Skip to main content

2009 Fall Into Reading Challenge: Final Recap

I started this blog near the beginning of Fall. I had just joined my first reading challenge, the 2009 Fall Into Reading Challenge, and wanted somewhere to keep track of the books I was reading. Today is the last day of Fall, so I thought I'd take some time to answer some questions about the challenge.

Did you finish reading all the books on your fall reading list?
I did finish all the books, and more! I had signed up to read seven books for this challenge, and I figured it was a pretty conservative commitment. But I never dreamed I'd finish so quickly and read so many more books beyond that! I've actually managed to read eleven books from September 22 through December 21. The seven I committed to were completed a full month before the end of the challenge.

Did you stick to your original goals or did you change your list as you went along?
I stuck with my original goals both in terms of the number of books and the actual titles.

What was your favorite book that you read this fall? Least favorite?
My favorite book was The Help by Kathryn Stockett. It was one of my favorites of the entire year! My least favorite was Dear American Airlines by Jonathan Miles. I just didn't like the format and style of writing. Here's my list with links to my reviews.
  1. Catching Fire by Suzanne Collins (review)
  2. Guernesy Literary and Potato Peel Pie Society by Mary Ann Shaffer and Annie Barrows (review)
  3. The Help by Kathryn Stockett (review)
  4. Dear American Airlines by Jonathan Miles (review)
  5. The Alchemist by Paulo Coelho (review)
  6. A Map of Home by Randa Jarrar (review)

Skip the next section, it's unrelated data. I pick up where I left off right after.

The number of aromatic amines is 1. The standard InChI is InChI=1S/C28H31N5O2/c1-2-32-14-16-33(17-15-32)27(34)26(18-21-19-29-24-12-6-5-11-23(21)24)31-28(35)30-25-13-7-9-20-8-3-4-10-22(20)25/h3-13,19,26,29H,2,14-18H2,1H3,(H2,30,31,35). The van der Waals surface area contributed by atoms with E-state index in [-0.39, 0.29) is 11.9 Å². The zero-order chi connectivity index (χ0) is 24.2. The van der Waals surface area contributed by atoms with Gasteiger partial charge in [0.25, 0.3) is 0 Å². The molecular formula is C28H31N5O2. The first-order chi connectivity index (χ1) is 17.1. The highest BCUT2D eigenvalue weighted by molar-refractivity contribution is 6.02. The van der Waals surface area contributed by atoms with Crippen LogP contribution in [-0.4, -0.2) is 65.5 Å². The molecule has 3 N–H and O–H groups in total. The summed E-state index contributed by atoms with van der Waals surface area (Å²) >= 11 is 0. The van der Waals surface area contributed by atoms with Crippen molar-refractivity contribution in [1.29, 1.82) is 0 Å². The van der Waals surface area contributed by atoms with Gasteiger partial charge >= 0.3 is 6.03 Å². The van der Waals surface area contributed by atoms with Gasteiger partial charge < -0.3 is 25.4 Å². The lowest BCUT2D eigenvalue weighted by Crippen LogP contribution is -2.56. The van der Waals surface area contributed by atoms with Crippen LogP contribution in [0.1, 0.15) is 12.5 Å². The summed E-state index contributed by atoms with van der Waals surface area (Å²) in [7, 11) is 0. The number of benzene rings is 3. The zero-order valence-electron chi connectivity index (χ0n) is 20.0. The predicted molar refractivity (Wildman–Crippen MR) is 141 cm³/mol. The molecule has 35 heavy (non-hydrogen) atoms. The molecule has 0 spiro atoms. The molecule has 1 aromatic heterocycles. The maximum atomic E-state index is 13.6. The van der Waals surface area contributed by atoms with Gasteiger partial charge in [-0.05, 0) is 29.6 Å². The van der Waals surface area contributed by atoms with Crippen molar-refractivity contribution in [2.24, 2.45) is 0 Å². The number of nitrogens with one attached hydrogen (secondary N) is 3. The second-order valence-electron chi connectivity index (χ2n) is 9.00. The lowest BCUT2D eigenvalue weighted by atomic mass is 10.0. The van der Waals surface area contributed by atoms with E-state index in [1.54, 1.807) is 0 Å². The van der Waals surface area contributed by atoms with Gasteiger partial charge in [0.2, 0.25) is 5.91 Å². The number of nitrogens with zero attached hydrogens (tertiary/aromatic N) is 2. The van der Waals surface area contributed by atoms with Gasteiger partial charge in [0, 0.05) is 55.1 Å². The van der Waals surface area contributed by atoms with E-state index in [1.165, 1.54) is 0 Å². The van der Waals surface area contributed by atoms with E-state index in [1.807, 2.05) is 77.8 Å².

7. Crazy as Chocolate by Elisabeth Hyde (review)
What was your favorite thing about the challenge?
This was my very first reading challenge, and I really enjoyed it. I liked that it was a relatively short period of time - as opposed to the challenges that go for an entire year - and that it allowed me to chose whatever books I wanted to read. Most challenges are more focused on a certain genre or author or some other limitation. This challenge was nice because it was just focused on committing to read a certain number of books in a certain amount of time. It was a catalyst to getting me back into reading more regularly, and it was the reason I started this blog, which I'm really enjoying. So I'm very happy I joined this challenge!

Visit Callapidder Days to see what others read during the 2009 Fall Into Reading Challenge!


    1. I have a couple of your books on my TBR list already, so that confirms that I definitely need to read them in 2010. I enjoyed this challenge too. It's a fun way to keep track of what you're reading and to get more ideas of great books from others. Have a blessed Christmas!

    2. Good job. I read The Alchemist a couple years back. It was an interesting story. The Help and Catching Fire are going on my wish list. Happy reading and Merry Christmas.

    3. Way to go for finishing and going beyond!

      Merry Christmas!

    4. This was my first challenge, too, and I loved how open it was! I'm glad you enjoyed it as well. :-)

    5. Great job finishing your list and adding more! I, too, really loved The Help -- great book! And Catching Fire -- just like you, I couldn't put it down. Good stuff!

    6. Great job on the fall reading! I've got to read The Help now.